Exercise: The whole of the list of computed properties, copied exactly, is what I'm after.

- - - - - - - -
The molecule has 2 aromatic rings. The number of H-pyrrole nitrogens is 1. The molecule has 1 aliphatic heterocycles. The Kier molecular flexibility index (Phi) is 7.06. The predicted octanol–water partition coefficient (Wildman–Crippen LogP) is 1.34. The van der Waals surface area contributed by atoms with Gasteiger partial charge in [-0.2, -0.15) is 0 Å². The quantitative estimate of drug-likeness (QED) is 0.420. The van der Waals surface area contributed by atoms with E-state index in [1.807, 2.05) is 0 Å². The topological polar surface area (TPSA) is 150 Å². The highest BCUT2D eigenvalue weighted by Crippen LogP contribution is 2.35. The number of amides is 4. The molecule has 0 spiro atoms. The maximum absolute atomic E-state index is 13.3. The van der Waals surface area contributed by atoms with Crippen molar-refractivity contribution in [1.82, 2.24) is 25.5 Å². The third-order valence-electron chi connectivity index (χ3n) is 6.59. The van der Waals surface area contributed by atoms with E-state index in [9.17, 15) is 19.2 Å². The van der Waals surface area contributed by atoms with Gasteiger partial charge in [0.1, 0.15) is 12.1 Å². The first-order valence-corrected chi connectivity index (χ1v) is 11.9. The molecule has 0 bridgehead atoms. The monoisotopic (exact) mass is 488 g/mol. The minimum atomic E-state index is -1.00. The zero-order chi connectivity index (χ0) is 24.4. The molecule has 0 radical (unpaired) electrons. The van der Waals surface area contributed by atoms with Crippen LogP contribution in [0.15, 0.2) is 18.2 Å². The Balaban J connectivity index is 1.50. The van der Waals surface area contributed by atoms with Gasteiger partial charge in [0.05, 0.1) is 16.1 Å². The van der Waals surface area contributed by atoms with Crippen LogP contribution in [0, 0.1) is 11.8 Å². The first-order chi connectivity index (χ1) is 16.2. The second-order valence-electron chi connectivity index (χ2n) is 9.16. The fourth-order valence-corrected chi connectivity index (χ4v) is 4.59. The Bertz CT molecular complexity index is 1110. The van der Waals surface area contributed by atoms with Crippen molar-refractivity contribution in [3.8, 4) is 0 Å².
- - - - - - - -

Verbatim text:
The molecule has 2 aromatic rings. The number of H-pyrrole nitrogens is 1. The molecule has 1 aliphatic heterocycles. The Kier molecular flexibility index (Phi) is 7.06. The predicted octanol–water partition coefficient (Wildman–Crippen LogP) is 1.34. The van der Waals surface area contributed by atoms with Gasteiger partial charge in [-0.2, -0.15) is 0 Å². The quantitative estimate of drug-likeness (QED) is 0.420. The van der Waals surface area contributed by atoms with E-state index in [1.807, 2.05) is 0 Å². The topological polar surface area (TPSA) is 150 Å². The highest BCUT2D eigenvalue weighted by Crippen LogP contribution is 2.35. The number of amides is 4. The molecule has 0 spiro atoms. The maximum absolute atomic E-state index is 13.3. The van der Waals surface area contributed by atoms with Crippen molar-refractivity contribution in [1.82, 2.24) is 25.5 Å². The third-order valence-electron chi connectivity index (χ3n) is 6.59. The van der Waals surface area contributed by atoms with E-state index in [9.17, 15) is 19.2 Å². The van der Waals surface area contributed by atoms with Gasteiger partial charge in [0.1, 0.15) is 12.1 Å². The first-order valence-corrected chi connectivity index (χ1v) is 11.9. The molecule has 0 bridgehead atoms. The monoisotopic (exact) mass is 488 g/mol. The minimum atomic E-state index is -1.00. The zero-order chi connectivity index (χ0) is 24.4. The molecule has 0 radical (unpaired) electrons. The van der Waals surface area contributed by atoms with Crippen LogP contribution in [0.15, 0.2) is 18.2 Å². The Balaban J connectivity index is 1.50. The van der Waals surface area contributed by atoms with Gasteiger partial charge in [0.05, 0.1) is 16.1 Å². The van der Waals surface area contributed by atoms with Crippen LogP contribution in [0, 0.1) is 11.8 Å². The first-order chi connectivity index (χ1) is 16.2. The second-order valence-electron chi connectivity index (χ2n) is 9.16. The fourth-order valence-corrected chi connectivity index (χ4v) is 4.59. The Bertz CT molecular complexity index is 1110. The van der Waals surface area contributed by atoms with Crippen molar-refractivity contribution in [3.8, 4) is 0 Å².